Women are usually much more complicated than men, and their hormonal orchestra is no different. Yet, in the post-menopausal years, the ovaries no longer provide much (if any) estrogen or progesterone, and this means that the adrenals become the major source of sex hormones. So one can already see how stress and HPA axis dysregulation can completely dismantle any chance of success in this already difficult time. Dr. Michael Cosgrove describes it very succinctly, ”After menopause, estrogen levels in women fall significantly, while testosterone levels continue their slow decline with age, leaving women relatively testosterone dominant after menopause.” To compound the problem, higher insulin levels from lifestyle are believed to stimulate 17,20 lyase, which pushes pregnenolone and progesterone towards the androgenic pathway. Increased insulin levels also lower sex hormone binding globulin, this means more free testosterone. Combine all this with impaired liver clearance, reduced GI and thyroid function, and the complications of estrogen metabolism, and the map towards feeling and looking great later in life becomes even more perplexing to follow.

Ladies, for more on this check out this post from Dr. Mark Hyman.

Thus, how do we avoid the writing on the wall which was so eloquently put there by these janitorial specialized construction workers?

Well…we take on our health early so that we have a shot to maintain our vigor and zest for life as long as possible – technically this is called increasing the health span. We don’t wait for the storm to come, we prepare for it, knowing that it will come. This is very hard for humans to do as we are not evolved to be able to live with a long view of time. But, with the right mindset and guidance, we can look for leading indicators of dysfunction on lab work and pay attention to potential early onset symptoms: a little excess fat around the belly, fatigue or increased energy after meals, cold hands or feet, constipation or diarrhea, excessive bloating and gas, dizziness when standing, overly sensitive to light, hair loss or hair growth, problems with short term memory, loss of libido, retaining fluid, and general fatigue, the list could go on for a while. Please don’t shove these “little” issues under the rug of my doctor says my lab work is normal. Because none of those symptoms are normal; they predict and indicate dysfunction, and although you may be able to live with them now, they will smolder and grow if left unchecked.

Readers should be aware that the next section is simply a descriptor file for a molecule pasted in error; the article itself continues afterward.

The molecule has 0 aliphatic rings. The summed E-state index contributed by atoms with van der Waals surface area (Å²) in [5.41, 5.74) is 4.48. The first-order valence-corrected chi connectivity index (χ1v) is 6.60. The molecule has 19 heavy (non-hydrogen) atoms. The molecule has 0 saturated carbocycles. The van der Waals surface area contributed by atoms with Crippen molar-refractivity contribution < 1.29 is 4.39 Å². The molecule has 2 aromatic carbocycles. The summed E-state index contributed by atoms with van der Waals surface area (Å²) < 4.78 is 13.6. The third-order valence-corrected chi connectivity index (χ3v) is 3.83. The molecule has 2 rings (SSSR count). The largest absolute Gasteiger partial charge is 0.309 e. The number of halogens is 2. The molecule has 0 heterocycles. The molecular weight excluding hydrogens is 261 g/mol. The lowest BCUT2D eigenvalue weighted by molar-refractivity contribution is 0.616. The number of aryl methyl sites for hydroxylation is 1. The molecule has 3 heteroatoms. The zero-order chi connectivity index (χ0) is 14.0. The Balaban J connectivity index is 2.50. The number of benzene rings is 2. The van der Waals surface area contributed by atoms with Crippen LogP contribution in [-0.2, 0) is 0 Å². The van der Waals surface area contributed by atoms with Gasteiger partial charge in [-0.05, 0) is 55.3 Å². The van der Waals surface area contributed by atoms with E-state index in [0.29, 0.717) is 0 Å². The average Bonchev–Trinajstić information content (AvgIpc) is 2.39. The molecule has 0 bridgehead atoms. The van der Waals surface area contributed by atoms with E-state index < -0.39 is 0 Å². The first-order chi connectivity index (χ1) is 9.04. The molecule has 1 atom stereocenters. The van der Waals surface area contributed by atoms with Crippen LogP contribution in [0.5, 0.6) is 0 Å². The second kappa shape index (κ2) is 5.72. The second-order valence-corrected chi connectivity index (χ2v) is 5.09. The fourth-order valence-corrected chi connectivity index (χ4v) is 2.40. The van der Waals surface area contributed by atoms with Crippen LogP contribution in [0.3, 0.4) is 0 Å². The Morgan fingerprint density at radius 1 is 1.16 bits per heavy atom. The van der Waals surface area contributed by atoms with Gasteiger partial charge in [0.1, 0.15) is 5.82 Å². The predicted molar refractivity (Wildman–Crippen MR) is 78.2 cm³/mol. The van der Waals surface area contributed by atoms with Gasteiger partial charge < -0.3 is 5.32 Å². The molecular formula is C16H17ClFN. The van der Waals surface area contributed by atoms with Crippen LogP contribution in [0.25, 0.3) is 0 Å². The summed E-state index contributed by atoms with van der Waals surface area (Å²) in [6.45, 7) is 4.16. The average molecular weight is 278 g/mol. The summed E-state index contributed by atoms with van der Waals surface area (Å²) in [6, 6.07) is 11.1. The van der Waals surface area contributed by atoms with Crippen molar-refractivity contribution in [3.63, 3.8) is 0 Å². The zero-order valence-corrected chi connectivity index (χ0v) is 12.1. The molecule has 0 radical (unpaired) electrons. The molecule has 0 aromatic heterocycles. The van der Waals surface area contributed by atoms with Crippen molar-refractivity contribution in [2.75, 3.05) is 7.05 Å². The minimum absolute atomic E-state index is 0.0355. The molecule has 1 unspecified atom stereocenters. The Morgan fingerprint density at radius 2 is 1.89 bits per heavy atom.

This post is not meant to be all doom and gloom, but a warning to take action. The human body is nothing short of amazing in its ability to heal and adapt. We have seen hormone levels in men nearly triple in just 90 days of exercise, lifestyle, and functional medicine interventions. For some, the situation will be a much more intricate web of symptoms and causes, and it will take a very skilled functional medicine practitioner to decide what to do, when. It will be a much longer road. Yet, the earlier you start this process, the more likely you are to catch things before they can’t be fixed and have to instead be managed. If you need help finding a guide for this area of your life, feel free to email; if you are in Chicago, Austin, Dallas, or Houston, I can likely link you up with a really solid match for your particular situation. If you are not in those cities, you can search for a practitioner on the Institute of Functional Medicine website.

By: Ben House PhD Candidate, FDN, fNMT